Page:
parents and
guardians to direct the upbringing and education of children under their control.” 268 U. S., at 534-535. As this
Court said in Prince v. Massachusetts, 321 U. S. 158, at
166, the Meyer and Pierce decisions “have respected the
private realm of family life which the state cannot enter.”
I agree with MR. JUSTICE HARLAN’S statement in his
dissenting opinion in Poe v. Ullman, 367 U. S. 497, 551-.
552: “Certainly the safeguarding of the home does not
follow merely from the sanctity of property rights. The
home derives its pre-eminence as the seat of family life.
And the integrity of that life is something so fundamental
that it has been found to draw to its protection the principles of more than one explicitly granted Constitutional
. Of this whole ‘private realm of family life’
it is difficult to imagine what is more private or more
intimate than a husband and wife’s marital relations.” ,
The entire fabric of the Constitution and the purposes
that clearly underlie its specific guarantees demonstrate
that the rights to marital privacy and to marry and raise
a family are of similar order and magnitude as the fundamental rights specifically protected.
Although the Constitution does not speak in so many
words of the right of privacy in marriage, I cannot believe that it offers these fundamental rights no protection. The fact that no particular provision of the Con-
J., concurring.
381 U. S.
stitution explicitly forbids the State from disrupting the
traditional relation of the family-a relation as old and
as fundamental as our entire civilization-surely does
not show that the Government was meant to have the
power to do so. Rather, as the Ninth Amendment expressly recognizes, there are fundamental’ personal rights
such as this one, which are protected from abridgment
by the Government though not specifically mentioned in
the Constitution.
My Brother STEWART, while characterizing the Connecticut birth control law as “an uncommonly silly law,”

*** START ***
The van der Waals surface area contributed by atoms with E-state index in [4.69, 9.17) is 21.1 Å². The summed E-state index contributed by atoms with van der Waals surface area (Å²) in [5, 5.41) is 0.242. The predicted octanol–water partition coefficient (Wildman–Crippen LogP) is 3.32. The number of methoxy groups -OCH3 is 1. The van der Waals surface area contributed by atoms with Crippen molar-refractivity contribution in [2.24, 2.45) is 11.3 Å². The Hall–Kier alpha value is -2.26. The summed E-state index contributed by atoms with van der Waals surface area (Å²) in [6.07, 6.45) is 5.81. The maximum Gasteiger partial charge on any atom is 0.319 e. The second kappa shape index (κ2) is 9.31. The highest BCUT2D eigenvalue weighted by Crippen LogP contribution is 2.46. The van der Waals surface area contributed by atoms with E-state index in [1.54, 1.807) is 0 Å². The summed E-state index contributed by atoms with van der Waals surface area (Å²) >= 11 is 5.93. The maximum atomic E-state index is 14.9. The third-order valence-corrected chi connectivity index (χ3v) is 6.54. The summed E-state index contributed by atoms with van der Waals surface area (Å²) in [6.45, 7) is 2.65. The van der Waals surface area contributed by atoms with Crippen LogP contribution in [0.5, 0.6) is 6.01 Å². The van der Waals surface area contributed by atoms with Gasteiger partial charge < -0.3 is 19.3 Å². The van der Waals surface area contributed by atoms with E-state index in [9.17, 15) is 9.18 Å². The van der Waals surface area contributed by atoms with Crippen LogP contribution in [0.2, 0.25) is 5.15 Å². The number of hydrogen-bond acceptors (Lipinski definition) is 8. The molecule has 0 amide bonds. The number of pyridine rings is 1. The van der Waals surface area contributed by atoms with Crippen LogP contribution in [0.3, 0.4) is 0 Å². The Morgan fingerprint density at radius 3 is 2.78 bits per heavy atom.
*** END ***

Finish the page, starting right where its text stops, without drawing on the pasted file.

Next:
post, at 527, would nevertheless let it stand on the ground
that it is not for the courts to ” ‘substitute their social and
economic beliefs for the judgment of legislative bodies,
who are elected to pass laws.'” Post, at 528. Elsewhere,
I have stated that “[w]hile I quite agree with Mr. Justice
State may… serve as a
Brandeis that… ‘a…
laboratory; and try novel social and economic experiments,’ New State Ice Co. v. Liebmann, 285 U. S.262, 280,
311 (dissenting opinion), I do not believe that this includes the power to experiment with the fundamental lib, The vice of the dissenters’
erties of citizens .. . .”
views is that it would permit such experimentation by the
States in the area of the fundamental personal rights
of its citizens. I cannot agree that the Constitution
grants such power either to the States or to the Federal
The logic of the dissents would sanction federal or state
legislation that seems to me even more plainly unconstitutional than the statute before us. Surely the Government, absent a showing of a compelling subordinating
state interest, could not decree that all husbands and
wives must be sterilized after two children have been born
8 Pointer v. Texas, supra, at 413. See also the discussion of my
Brother DOUGLAS, Poe v. Ullman, supra, at 517-518 (dissenting
GOLDBERG, J., concurring.
to them. Yet by their reasoning such an invasion of
marital privacy would not be subject to constitutional
challenge because, while it might be “silly,” no provision
of the Constitution specifically prevents the Government
from curtailing the marital right to bear children and raise
a family. While it may shock some of my Brethren that
the Court today holds that the Constitution protects the
right of marital privacy, in my view it is far more shocking
to believe that the personal liberty guaranteed by the
Constitution does not include protection against such
totalitarian limitation of family size, which is at complete
variance with our constitutional concepts. Yet, if upon a
showing of a slender basis of rationality, a law outlawing
voluntary birth control by married persons is valid, then,
by the same reasoning, a law requiring compulsory birth
control also would seem ‘to be valid. In my view, however, both types of law would unjustifiably intrude upon
rights of marital privacy which are constitutionally
In a long series of cases this Court has held that where
fundamental personal liberties are involved, they may not
be abridged by the States simply on a showing that a
regulatory statute has some rational relationship to the
effectuation of a proper state purpose. “Where there is
a significant encroachment upon personal liberty, the
State may prevail only upon showing a subordinating
interest which is compelling,” Bates v. Little Rock, 361
U. S.516, 524. The law must be shown “necessary, and
not merely rationally related, to the accomplishment of a
permissible state policy.” McLaughlin v. Florida, 379
U. S. 184, 196. See Schneider v. Irvington, 308 U. S.
147, 161.
Although the Connecticut birth-control law obviously
encroaches upon a fundamental personal liberty, the State
does not show that the law serves any “subordinating
[state] interest which is compelling” or that it is “neces-
J., concurring.
381 U. S.
sary . . .to the accomplishment of a permissible state
policy.” The State, at most, argues that there is some
rational relation between this statute and what is admittedly a legitimate subject of state concern-the